This is the first in a five-part series that tells the story of TLI.
In 2003 I moved from Camp-of-the-Woods in upstate New York to Chicago to attend seminary. Before I left Camp, the man who had mentored me told me to find Hutz Hertzberg, his long-time friend. Full of excitement I arrived on campus to find Hutz boxing up his office. It was his last day but he promised to stay in touch. Over the next few years we would meet semi-regularly and on one of those occasions he introduced me to Leadership Resources International, a missions organization dedicated to training pastors around the world. I looked at their website, was intrigued, but I reasoned I was too young and would not know what I was doing. I repeated that phrase to myself often.
I graduated in 2006 and got a job in Minnesota doing what I loved – teaching the Bible and coaching basketball. During my third week at the school I invited Sam Crabtree, the Executive Pastor of Bethlehem Baptist Church to speak to the students and after we met he turned to me and said, “You should teach at The Bethlehem Institute (TBI). Let’s stay in touch.” At the time TBI was the training wing of the church, offering courses to lay people as well as providing a two-year pre-seminary training program. It was then that Amy and I started attending the church and within a year I was teaching.
In the spring of 2008 I knew things were not going well at my place of employment and for years had been thinking about Leadership Resources International and the need for theological training outside the US. I bought Business Plan Pro 10 and began crafting a plan and calling everyone who had ever mentored me to solicit advice. What came of those conversations was an over-ambitious plan that had as it’s primary mission to mentor and send seminary students to help meet the need for theological training around the world. As a side note, I had yet to travel overseas and my only time in another country was a day trip to Canada.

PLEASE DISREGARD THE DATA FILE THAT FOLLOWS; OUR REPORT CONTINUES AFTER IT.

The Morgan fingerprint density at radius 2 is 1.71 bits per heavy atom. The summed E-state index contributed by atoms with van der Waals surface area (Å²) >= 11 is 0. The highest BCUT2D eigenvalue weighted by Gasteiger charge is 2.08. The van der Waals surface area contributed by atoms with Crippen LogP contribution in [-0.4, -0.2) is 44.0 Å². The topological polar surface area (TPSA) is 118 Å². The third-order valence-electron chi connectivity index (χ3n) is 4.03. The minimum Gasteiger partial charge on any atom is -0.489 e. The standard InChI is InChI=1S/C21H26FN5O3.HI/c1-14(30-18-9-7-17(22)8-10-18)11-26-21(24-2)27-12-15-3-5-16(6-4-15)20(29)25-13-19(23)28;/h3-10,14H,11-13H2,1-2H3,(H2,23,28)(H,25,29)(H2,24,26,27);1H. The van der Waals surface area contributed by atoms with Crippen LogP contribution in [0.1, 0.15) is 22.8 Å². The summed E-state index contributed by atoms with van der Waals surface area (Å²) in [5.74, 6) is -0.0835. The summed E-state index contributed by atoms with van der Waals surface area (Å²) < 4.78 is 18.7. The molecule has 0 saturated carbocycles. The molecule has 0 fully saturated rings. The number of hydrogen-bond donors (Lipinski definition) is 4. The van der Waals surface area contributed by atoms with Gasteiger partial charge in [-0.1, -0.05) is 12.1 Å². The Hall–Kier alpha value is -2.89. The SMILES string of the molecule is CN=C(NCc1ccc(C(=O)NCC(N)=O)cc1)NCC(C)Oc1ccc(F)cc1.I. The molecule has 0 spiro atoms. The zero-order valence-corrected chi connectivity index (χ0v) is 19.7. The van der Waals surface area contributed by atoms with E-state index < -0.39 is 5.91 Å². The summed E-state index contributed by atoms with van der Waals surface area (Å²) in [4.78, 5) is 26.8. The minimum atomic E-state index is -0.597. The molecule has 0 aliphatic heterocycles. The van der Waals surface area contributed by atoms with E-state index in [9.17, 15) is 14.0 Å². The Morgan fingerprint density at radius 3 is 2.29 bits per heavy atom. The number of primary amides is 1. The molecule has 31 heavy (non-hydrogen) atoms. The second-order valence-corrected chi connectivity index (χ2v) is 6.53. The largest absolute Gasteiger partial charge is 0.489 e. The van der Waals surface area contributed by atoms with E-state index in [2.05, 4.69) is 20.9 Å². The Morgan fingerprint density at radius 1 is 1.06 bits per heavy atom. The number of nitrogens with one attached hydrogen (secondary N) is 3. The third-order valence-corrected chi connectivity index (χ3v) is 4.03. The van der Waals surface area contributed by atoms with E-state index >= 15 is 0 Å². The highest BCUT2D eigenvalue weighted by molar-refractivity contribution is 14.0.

On a Tuesday in April of 2008 I was pulled into the principal’s office of the school where I served and was asked to resign. Having been let go I applied to a Christian school in Connecticut and was one of two finalists. They offered the other guy the job. It was my first rejection from a job I pursued — a reality check to my pride. With a house that had lost almost half of it’s value in two years and two small children, we were stuck.
Two things changed all of that.
First, in mid-June I scheduled a meeting with Tom Steller, the Dean of The Bethlehem Institute.
I wanted to pitch my idea to him. Armed with my 15-page business plan, full of charts and promises, I walked into his office and handed it to him. He in turn put it on the floor and listened. To this day I don’t believe he read it. After the pitch he said, “I’ve been dreaming about something like this. How would you like to do this at Bethlehem?” I didn’t pray. I just said yes.
“Armed with my 15-page business plan, full of charts and promises, I walked into his office and handed it to him. put it on the floor and listened. To this day I don’t believe he read it. After the he said, “I’ve been dreaming about something like this. How would you like to do this at Bethlehem?””
At the same time I learned a small church in Pine City, MN was looking for a part-time interim pastor. I interviewed in June and started in July. It would turn into two wonderful years serving as their pastor.
When Tom asked me if I wanted to start my ministry at Bethlehem, I don’t think either of us understood what it would take. Over the next six months we cut through all the red tape of a large church. The hesitation was understandable. I wasn’t a member of the church, had not graduated from TBI, had never interacted with the missions department and really only knew a handful of people. We actually recieved multiple “no” votes before we even got to the elder board. What I learned was that having Tom Steller behind me was enough. By 2009 we were given clearance to file for non-profit status as a ministry of the church. Training Leaders International was born. There was one little problem. I had never raised any money in my life.